But is that all good? In this book, The Lunatic Express: Discovering the World… Via Its Most Dangerous Buses, Boats, Trains, and Planes, the author continues to see happiness and comfort in folks who have much less than he does. Some of the people in the places he visits are interconnected in every way, much like what small towns here in the states seem to many of us. Everybody knows your business in small towns. It’s both a blessing and a curse.

New York City, with over 8 million people living there can be the loneliest place on the planet. But if I go back to my hometown, I just have to stand in the local grocery store for a few minutes before I run into someone I know.

It’s all a matter of perspective.

Cleaning the Slate

I was able to clean my car today.  I got all of the winter off of it.  As we were riding home, my dad said, “When you clean it, it seems to ride smoother.”

He’s right.  When things are clean or organized, things seem to run smoother.

But I think it’s important to not get stuck in the organizational trap.  Things can always be more organized.

You only have so much time and energy for the work that needs to get done.

The Snowball Effect

Sometimes life just gets you down.  You might have something to do, but just don’t want to do it.  I’m not talking about procrastination, in this case I am talking about something that if you don’t do now, you just aren’t going to get it done.

For example, exercise.

I try my best to keep my body healthy.  I try to eat right.  I try to exercise daily.  I wash my hands and try to keep face touching to a minimum.  But there are some days when I plan on working out before work, but I really just want to hit my snooze button, curl back under my covers, and dream.

Today was one of those days.

A Little Background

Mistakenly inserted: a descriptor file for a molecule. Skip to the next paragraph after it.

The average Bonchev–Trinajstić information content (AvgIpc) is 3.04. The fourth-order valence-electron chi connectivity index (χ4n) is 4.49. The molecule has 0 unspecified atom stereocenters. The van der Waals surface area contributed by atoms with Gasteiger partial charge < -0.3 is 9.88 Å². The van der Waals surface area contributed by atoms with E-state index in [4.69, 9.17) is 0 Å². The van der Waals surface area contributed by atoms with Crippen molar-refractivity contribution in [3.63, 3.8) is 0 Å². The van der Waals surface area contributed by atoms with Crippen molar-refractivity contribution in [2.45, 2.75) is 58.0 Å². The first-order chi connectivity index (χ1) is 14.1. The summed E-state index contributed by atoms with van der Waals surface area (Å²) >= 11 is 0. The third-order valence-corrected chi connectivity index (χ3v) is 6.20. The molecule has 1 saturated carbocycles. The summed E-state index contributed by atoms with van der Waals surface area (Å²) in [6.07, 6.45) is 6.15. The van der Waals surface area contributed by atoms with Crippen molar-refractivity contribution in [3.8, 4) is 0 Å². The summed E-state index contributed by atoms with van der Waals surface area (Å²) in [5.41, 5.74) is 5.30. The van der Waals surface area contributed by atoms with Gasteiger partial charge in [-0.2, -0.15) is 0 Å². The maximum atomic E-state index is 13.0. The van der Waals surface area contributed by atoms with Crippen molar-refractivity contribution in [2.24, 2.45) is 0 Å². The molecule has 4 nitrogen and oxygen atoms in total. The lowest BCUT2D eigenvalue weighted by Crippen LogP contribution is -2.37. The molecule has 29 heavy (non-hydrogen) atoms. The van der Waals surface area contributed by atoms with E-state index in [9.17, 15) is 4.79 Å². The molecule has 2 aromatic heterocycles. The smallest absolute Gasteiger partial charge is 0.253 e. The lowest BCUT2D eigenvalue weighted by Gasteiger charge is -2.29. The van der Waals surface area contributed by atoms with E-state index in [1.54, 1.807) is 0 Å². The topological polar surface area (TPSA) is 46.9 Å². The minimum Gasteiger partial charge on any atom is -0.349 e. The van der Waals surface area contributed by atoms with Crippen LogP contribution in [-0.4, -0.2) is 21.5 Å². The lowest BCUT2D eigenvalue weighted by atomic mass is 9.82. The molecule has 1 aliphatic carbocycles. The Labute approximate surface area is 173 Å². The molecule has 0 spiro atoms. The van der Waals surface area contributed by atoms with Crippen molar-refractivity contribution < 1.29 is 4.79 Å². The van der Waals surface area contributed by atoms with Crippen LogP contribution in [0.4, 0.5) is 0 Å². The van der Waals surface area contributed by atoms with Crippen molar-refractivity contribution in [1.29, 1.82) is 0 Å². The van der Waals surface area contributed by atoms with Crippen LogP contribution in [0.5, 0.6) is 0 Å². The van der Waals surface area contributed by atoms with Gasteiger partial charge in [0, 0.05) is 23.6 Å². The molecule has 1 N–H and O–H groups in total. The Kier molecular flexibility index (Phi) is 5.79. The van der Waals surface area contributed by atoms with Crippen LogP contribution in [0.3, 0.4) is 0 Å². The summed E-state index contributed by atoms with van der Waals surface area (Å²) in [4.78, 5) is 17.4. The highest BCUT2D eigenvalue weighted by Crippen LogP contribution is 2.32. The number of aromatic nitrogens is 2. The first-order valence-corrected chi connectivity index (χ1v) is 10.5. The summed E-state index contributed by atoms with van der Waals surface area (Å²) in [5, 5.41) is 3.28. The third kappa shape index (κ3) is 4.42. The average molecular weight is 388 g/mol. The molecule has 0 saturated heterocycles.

I read a few financial blogs, mostly personal finance and how I can better manage my mo2318649324_98a5ff68f8ney.  A while back, I read an article called In Praise of the Debt Snowball on GetRichSlowly.org.  Essentially, the gist of the article is that if you start paying off your smallest debt first, you will gain momentum and you will continue until you pay off your big debts.

This method never resonated with me.

I have always done well with goals.  While I see the good reasoning behind it, I also see the big picture in that if I paid my debts off that way, I would be spending more money than if I paid it off big debts first.  I’ve always been conscious of where my money is going.

So I didn’t really put much credence into this Snowball Effect.  I’ve always thought that tackling the biggest portion first would make the smaller portions so much easier to get through.

Back to the Story

Here I was, waking up, knowing that I had two workouts to get through.  I had a longer arm workout and a shorter abdominal workout.  Normally, I do the longer one first and then bust out the shorter one after that.  But today, I was looking at it as a block.  “Wow!  I have a lot to do today!  This isn’t going to be any fun.”

So I thought back to the Snowball example and decided to switch up the routine.

Going through the workout was much easier on me because I didn’t have the “Yuck, I have fifteen minutes of abs after I get done with this” feeling.  I cranked out the ab routine and then just counted down until my arm workout was done.

Changing up the routine a bit kind of helped as well, because it was getting stale, but getting the shorter portion of my workout done first really helped me push through the longer portion.